These developments have a huge impact on the business of ‘traditional’ resellers. While selling online allows for easy, worldwide market access with low investment costs, the growing (intra-brand) competition with manufacturers at the retail level and the loss of market shares to marketplaces create new challenges.
Despite growing price competition, brand owners have a lot to gain from digital trade. E-commerce allows brand owners to reshape classical distribution networks, target consumers directly, collect data to offer best possible services to their consumers, and finally, use technologies to sell for best possible prices.
Navigating clients through these challenges requires high business and technological understanding as well as the adoption of legal strategies to adapt to a fast-changing legal environment.
Q2: What are the potential impacts of dynamic pricing on distribution and franchise networks?
Brian van Egmond: With dynamic and personalised pricing being the latest pricing trends, we see that Artificial Intelligence (AI) is more and more incorporated into trade processes. These pricing methods based on algorithms enable sellers to adjust prices automatically at any moment based on specific markers set by the retailer. Objectives for setting their markers vary from offering products at a lower price than the competition, to maintaining a certain minimum level of pricing for luxury products as well as influencing price perception. In cases of AI-based personalised pricing, a certain unit is sold to a consumer at another price than another consumer, depending on what the specific consumer is willing to pay. When used in the right manner, dynamic and personalised pricing may lead to increased revenues and growth for sellers.
These new pricing methods also bring us legal challenges as they impact distribution and franchise agreements. Especially when it comes to minimum prices and competition law. Besides this, contracts between franchisors and franchisees may need to be amended or re-drafted to incorporate a mechanism of dynamic pricing. In cases of personalised pricing, challenges regarding price discrimination can be expected.
Q3: What does the new geo-blocking regulation mean for the future of e-commerce?
Brian van Egmond: The new geo-blocking regulation is a step in the right direction. It has the potential to open the e-commerce market even further by bringing down geographic barriers. Especially for services such as hotel accommodation, sports events, car rental, and entrance tickets for music festivals or leisure parks, the regulation provides more equality. Besides, there may be questions about the practical value of the regulation for these services. Buying tangible goods from other EU-countries may still be impractical in most common situations where a seller is not targeting markets of other EU-countries other than its own.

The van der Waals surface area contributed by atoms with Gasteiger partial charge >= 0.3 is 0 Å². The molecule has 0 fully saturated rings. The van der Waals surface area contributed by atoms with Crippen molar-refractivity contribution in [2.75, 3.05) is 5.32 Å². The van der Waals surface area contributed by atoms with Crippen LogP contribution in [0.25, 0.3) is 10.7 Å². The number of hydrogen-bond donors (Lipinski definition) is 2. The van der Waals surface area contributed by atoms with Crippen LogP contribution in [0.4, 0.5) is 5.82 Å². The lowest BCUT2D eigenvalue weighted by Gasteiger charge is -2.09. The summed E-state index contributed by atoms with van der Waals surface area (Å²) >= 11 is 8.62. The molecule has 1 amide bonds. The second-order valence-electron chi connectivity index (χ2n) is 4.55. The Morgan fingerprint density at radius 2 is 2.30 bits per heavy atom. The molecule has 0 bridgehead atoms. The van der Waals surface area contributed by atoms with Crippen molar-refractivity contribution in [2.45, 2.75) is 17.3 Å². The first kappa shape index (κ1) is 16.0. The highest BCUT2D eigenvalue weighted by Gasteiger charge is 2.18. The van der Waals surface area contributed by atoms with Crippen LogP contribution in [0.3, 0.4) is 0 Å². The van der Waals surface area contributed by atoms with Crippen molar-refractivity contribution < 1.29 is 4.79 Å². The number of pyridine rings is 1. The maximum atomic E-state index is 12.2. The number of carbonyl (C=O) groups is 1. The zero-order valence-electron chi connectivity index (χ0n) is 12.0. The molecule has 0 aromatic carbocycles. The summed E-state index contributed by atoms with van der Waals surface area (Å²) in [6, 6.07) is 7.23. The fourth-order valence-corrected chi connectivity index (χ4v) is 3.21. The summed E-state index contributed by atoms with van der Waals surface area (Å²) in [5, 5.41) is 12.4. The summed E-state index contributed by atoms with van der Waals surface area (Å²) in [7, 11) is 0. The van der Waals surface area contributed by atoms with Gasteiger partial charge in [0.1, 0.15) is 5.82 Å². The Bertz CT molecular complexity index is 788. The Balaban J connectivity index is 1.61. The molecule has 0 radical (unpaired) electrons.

For traders, this regulation will most likely result in challenges under franchise and distribution agreements, as the regulation directly impacts stipulations regarding territorial exclusivity.
Legally, it would be interesting to look at consumer rights and see the developments there, e.g. the jurisdiction regarding consumer transactions under the Brussels I bis regulation. The future will also teach us a lot more about the enforcement of this regulation, particularly about what type of sanctions will be imposed on those violating this. Since the sanctions are left to the individual member states, a wide variety of sanctions may be the outcome of enforcement of this regulation.
Join the conference to find out more! To register, click here.
AIJA appoints new Association Manager
23 January 2019
AIJA new Association Manager, Viktória Kéri, will officially start on 4 February, succeeding to Giuseppe Marletta, who moves into the role of Managing Director, Europe with ACC, Association of Corporate Counsel.
Viktória joined AIJA in October 2017 as Events Coordinator. Since then, she has been working with the different Commissions in the association to successfully organise more than 20 seminars.
‘I am thrilled to take on this new position and further support the growth of the association internationally. Together with the Bureau, Extended Bureau and the membership, we will ensure that AIJA remains a reputable network for knowledge sharing and professional networking for international lawyers aged 45 and under.’
Viktória brings an excellent track record of international event management, as well as significant external relations experience. She was previously Communication and Event Manager for seven years at GIRP, the European Healthcare Distribution Association. During this time, she has been leading on all their conferences, workshops, networking events and company visits. She also worked with the association and its members to implement a new corporate identity and communications strategy.
AIJA would like to thank Giuseppe for his dedication and efforts in the last six years. His professionalism and commitment have been a source of inspiration for the team and members. With this leadership change, the association hopes it gains a new partner in the future as Giuseppe will be leading the expansion of the ACC European presence across the continent. He can be contacted at this email.
To learn more about the AIJA team and membership, please go here.